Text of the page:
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World Osteoporosis Day 2015: “Serve Up Bone Strength: Love Your Bones”

by Namitha Kumar on  October 19, 2015 at 5:07 PM Health Watch   - G J E 4
World Osteoporosis Day is marked to increase awareness of bone health and bone diseases that can be disabling and devastating. Serve Up Bone Strength: Love Your Bones theme has been chosen to inform and educate people at risk about the importance of the right nutrition to prevent and manage osteoporosis.

What is Osteoporosis?

Osteoporosis occurs when the bone quality and density is significantly reduced due to either low calcium intake or low calcium absorption (uptake) by the body. Osteoporosis is a silent and progressive disease. It often goes undiagnosed until the patient suffers a stress fracture. Osteoporotic fractures usually occur in the wrist, spine and hip areas.
World Osteoporosis Day 2015: “Serve Up Bone Strength: Love Your Bones”
World Osteoporosis Day 2015: “Serve Up Bone Strength: Love Your Bones”
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Globally, 1 in 3 women and 1 in 5 men are at a risk of osteoporotic fractures. It is estimated that nearly 200 million women across the world are affected. In post-menopausal women and women with amenorrhea, reduction in estrogen levels impacts calcium absorption in the body. In younger women with amenorrhea, endocrinologists often run a range of hormone tests and recommend estrogen tablets to prevent osteoporosis. Though osteoporosis is age-related often occurring in post-menopausal women and men, it can also occur in people with other related chronic metabolic disorders where bone resorption (dissolving bones) is faster than bone formation.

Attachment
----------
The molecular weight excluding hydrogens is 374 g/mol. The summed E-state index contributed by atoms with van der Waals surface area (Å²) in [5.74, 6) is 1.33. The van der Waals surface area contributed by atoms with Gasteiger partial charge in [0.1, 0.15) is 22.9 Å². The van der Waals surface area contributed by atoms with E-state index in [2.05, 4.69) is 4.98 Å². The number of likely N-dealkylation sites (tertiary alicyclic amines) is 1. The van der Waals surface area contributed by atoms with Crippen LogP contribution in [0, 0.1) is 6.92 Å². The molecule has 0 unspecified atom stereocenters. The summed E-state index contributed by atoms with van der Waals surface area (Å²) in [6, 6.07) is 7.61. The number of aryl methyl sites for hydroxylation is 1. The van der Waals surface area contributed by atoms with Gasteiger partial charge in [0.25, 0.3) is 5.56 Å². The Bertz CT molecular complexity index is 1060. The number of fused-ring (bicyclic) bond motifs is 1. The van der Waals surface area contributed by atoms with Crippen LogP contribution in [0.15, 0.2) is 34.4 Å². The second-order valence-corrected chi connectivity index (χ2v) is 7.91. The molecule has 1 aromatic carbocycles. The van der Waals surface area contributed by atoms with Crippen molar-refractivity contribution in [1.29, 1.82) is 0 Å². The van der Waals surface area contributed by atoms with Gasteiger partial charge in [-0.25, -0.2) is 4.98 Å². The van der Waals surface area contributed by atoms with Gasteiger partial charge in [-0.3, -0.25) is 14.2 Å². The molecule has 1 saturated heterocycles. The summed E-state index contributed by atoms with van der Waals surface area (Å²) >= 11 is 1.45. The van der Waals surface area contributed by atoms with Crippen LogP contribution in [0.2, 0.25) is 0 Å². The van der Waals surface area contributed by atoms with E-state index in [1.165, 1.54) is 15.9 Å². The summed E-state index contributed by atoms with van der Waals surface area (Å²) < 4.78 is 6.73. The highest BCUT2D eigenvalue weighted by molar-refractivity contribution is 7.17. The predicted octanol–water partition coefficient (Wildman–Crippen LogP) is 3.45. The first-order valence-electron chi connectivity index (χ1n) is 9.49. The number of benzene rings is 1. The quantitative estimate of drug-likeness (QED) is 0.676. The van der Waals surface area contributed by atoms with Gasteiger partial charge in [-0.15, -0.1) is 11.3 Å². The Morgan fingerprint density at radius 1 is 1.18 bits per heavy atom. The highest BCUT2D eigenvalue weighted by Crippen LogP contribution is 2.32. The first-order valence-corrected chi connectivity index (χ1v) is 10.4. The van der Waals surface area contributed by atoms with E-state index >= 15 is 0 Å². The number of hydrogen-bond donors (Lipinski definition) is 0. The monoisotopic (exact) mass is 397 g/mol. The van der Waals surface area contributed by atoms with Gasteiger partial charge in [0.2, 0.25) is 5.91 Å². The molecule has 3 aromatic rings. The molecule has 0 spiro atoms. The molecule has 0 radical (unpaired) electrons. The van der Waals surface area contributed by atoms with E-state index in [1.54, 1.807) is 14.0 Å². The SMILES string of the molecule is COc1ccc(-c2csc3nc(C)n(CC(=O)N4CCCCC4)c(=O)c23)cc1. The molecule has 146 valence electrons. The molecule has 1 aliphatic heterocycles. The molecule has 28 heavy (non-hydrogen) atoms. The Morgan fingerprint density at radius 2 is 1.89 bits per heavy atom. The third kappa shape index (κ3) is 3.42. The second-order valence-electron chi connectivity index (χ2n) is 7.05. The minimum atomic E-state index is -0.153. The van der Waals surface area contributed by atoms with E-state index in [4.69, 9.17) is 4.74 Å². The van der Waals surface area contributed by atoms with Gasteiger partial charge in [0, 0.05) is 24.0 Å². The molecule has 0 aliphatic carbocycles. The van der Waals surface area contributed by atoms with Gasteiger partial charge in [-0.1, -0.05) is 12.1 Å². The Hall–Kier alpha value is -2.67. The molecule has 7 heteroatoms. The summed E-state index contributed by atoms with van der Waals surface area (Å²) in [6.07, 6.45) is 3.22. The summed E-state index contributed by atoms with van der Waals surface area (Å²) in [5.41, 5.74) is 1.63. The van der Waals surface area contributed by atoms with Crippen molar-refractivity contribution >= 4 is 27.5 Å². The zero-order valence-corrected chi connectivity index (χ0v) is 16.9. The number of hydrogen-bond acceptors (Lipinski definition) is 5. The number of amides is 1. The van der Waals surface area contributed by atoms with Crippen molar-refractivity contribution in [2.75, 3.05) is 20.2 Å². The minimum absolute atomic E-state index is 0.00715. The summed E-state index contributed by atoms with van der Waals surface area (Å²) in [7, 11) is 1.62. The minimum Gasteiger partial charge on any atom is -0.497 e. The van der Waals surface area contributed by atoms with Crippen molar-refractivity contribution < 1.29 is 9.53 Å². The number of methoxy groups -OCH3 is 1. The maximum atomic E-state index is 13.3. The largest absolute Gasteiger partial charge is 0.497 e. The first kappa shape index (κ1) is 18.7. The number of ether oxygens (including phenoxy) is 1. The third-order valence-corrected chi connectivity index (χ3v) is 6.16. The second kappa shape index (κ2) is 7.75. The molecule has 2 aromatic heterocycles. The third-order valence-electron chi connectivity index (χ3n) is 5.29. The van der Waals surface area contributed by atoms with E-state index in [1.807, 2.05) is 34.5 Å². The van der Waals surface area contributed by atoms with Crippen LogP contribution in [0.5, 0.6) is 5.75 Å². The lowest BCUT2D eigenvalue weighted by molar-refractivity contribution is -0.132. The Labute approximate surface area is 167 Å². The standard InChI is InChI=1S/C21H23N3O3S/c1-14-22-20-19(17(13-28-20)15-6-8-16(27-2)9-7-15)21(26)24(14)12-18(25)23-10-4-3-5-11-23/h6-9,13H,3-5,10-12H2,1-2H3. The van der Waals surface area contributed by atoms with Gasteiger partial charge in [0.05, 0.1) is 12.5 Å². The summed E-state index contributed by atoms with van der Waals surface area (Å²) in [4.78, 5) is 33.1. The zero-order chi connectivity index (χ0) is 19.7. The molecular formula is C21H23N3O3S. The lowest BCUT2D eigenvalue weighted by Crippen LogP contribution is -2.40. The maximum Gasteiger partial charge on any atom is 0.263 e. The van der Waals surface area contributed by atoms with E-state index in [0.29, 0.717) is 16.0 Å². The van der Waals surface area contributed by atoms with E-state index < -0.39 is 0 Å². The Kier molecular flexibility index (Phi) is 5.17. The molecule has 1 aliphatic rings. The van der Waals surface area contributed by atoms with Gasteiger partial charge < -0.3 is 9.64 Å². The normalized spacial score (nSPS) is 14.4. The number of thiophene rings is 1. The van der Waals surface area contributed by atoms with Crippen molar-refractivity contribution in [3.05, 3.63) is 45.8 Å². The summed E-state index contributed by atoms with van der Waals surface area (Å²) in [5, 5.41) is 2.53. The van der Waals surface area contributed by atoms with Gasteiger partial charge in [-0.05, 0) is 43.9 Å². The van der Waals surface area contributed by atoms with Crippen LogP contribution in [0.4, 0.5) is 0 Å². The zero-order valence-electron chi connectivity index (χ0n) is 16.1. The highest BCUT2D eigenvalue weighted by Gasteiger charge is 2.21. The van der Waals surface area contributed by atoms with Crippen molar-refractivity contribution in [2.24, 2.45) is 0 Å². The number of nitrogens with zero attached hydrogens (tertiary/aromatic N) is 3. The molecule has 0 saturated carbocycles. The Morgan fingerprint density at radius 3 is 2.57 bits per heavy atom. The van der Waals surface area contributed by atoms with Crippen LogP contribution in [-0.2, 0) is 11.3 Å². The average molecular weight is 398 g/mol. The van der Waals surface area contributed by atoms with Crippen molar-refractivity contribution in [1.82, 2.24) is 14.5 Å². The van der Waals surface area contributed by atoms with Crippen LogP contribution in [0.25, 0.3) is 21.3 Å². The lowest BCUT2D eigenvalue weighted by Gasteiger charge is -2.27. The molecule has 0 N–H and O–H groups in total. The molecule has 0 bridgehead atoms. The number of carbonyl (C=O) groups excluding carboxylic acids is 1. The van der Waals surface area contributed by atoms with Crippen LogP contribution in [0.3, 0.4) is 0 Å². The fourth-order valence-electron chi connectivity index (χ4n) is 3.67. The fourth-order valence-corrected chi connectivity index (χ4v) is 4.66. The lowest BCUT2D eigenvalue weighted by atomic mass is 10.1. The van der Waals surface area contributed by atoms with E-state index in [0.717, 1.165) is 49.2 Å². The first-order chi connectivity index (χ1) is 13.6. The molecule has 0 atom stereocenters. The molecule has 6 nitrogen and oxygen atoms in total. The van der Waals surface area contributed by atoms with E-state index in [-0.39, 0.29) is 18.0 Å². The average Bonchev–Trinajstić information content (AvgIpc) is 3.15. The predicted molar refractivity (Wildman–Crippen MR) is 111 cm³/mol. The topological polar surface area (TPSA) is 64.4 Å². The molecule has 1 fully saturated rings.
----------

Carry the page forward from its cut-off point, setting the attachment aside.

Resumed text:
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In most developing countries in Asia, osteoporosis is mostly undiagnosed and undetected. It is believed that 50% of all osteoporotic hip fractures will occur in Asia by 2050. This is because most Asian countries fall below the FAO/WHO recommendations for calcium intake of 1000-1300 mg/day. The standard calcium requirement for adult Asian populations is around 450 mg/day. Studies across South Asian and Southeast Asian countries indicate not only calcium but also vitamin D deficiency due to low nutritional intake.

Besides falling behind in nutritional standards, access to diagnostics for bone health like the DXA (dual-energy x-ray absorptiometry or bone densitometry) scan is low. In rural areas in India, osteoporotic fractures are often treated at home without surgery. This often results in inaccurate bone alignment and consequent disability. Thus, the risk of osteoporosis is serious in developing countries like India and China.

World Osteoporosis Day (WOD)

World Osteoporosis Day is marked to increase awareness of bone health and bone diseases that can be disabling and devastating. The day is organized by the International Osteoporosis Foundation (IOF) involving activities by national osteoporosis societies across 90 locations globally. The focus on this day is patient well-being and best care practices to prevent and manage this potentially disabling condition.